A bloody good time at FrightFest

This year's horror showcase proves a killer.

by Darren Amner

Danielle Harris is snapped with our critic Darren

Danielle Harris is snapped with our critic Darren

After 24 films, countless energy drinks and limited sleep, FrightFest is finally over - and this first-timer's experience at the UK's premiere horror film showcase was, in a word, goresome.

FrightFest, which runs over the course of five days, is the friendliest festival I’ve been to. It prides itself on a welcoming atmosphere. The opening night's attraction was the UK premiere of Hatchet 2, the original - a nod to old school slasher films - was a film I first discovered on DVD.

Before the movie, stars Tony Todd, Kane Hodder, Danielle Harris and director Adam Green mingled with fans in the foyer, taking pictures and signing autographs. All were very approachable and happy to be there. Harris is a particular favourite of mine and she obliged by having her picture taken with me.

Watching Hatchet 2 was like being at a rock concert, in-between each kill - there were many, around triple the number in the original - people roared their approval in the aisles. This sequel easy surpassed the original, it had plentiful amounts of gore, more screen time for returning characters - step forward Tony Todd, who delivered his best performance in years - and proved that Harris is the new ‘scream queen’ for this generation.

Australian films featured prominently in this year’s programme and I can honestly say the majority of them were fantastic. Red Hill and The Loved Ones both made my top five films from this year's slate. Red Hill is a highly satisfying supernatural-tinged western, which proves Ryan Kwanten would soon be a top movie star. A special mention also has to go out to director Patrick Hughes, whose eye for visuals was astounding, he evokes a tremendous atmosphere - and as the movie moved towards its climax I even saw a few tears from one audience member and I can tell you it wasn’t through terror. A terrific debut.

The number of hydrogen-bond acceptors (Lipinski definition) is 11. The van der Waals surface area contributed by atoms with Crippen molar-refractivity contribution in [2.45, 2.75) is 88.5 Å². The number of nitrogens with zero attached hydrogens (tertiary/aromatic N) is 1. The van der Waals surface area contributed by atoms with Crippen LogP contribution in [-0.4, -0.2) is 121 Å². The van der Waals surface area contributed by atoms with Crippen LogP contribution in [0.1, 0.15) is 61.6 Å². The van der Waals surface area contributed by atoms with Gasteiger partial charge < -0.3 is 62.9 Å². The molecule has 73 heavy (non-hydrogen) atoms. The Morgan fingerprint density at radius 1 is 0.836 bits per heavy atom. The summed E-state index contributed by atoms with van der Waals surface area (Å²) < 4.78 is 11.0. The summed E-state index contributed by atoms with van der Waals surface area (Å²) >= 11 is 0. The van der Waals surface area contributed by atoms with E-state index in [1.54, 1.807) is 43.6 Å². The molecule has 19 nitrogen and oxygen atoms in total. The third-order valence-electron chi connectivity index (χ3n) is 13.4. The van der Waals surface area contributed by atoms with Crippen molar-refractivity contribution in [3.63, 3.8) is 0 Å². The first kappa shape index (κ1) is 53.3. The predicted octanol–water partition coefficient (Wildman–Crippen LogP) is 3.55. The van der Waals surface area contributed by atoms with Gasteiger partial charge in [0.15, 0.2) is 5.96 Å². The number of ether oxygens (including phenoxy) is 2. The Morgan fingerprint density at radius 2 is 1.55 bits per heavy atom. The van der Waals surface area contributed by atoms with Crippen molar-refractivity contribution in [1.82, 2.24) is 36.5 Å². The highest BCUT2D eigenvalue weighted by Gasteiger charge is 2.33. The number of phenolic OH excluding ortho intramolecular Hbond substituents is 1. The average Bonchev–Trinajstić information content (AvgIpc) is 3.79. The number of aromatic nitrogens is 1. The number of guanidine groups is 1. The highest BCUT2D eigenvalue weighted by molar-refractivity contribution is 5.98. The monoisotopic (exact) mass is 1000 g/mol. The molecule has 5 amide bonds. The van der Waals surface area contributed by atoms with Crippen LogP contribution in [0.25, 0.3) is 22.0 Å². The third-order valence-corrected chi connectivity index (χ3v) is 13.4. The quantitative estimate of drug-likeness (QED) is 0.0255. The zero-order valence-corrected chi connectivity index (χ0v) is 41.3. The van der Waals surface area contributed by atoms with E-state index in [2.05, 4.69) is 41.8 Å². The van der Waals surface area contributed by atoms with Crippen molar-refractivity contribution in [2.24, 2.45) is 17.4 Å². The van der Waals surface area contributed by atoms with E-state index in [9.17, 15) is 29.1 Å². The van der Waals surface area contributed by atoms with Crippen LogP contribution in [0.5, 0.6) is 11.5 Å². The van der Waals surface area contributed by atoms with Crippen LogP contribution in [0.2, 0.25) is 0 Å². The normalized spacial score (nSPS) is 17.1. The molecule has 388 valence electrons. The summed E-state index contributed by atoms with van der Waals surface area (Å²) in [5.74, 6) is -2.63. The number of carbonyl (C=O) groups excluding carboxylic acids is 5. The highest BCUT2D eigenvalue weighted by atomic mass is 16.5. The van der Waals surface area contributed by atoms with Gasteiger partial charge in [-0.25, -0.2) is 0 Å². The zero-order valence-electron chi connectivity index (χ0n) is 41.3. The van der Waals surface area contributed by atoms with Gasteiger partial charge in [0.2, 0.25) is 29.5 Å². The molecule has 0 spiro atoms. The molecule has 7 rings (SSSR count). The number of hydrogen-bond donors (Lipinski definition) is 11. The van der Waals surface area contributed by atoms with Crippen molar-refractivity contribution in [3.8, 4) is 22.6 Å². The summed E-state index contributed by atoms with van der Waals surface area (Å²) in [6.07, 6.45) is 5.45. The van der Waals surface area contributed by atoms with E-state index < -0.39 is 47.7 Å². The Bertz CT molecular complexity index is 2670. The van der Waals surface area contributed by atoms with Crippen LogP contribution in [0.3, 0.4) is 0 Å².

The Loved Ones was the perfect late night screening choice. Hats off to the organisers because each night's film in the 11.30pm slot was magnificent, - just when you were starting to falter and your eyes were beginning to close, these ensured that you left with a late-night smile on your face.

The Loved Ones stars Xavier Samuel and Robin McLeavy talk about the film
The Loved Ones stars Xavier Samuel and Robin McLeavy talk about the film

Boasting a wonderful soundtrack and pop art photography The Loved Ones has been likened to Pretty In Pink meets Misery. The film is slick and sick, laced with black humor and wince-worthy moments - a wonderful piece of dark entertainment.

Sadly the same couldn’t be said for the British films included, Dead Cert. This East End gangster vampire movie sucked (pardon the pun), with lead Craig Fairbrass looking the mostly likely actor to come through this unscathed.

13 Hours is a haunted house werewolf movie that featured bald werewolves - I kid you not. During the Q&A, director Jonathan Glendening stated this was always in the script, but after watching the movie, I would suggest the real answer was they had no budget for hairy ones! Not even the eye candy of Isabella Calthorpe and Gemma Atkinson could save this "not even fit for television" movie.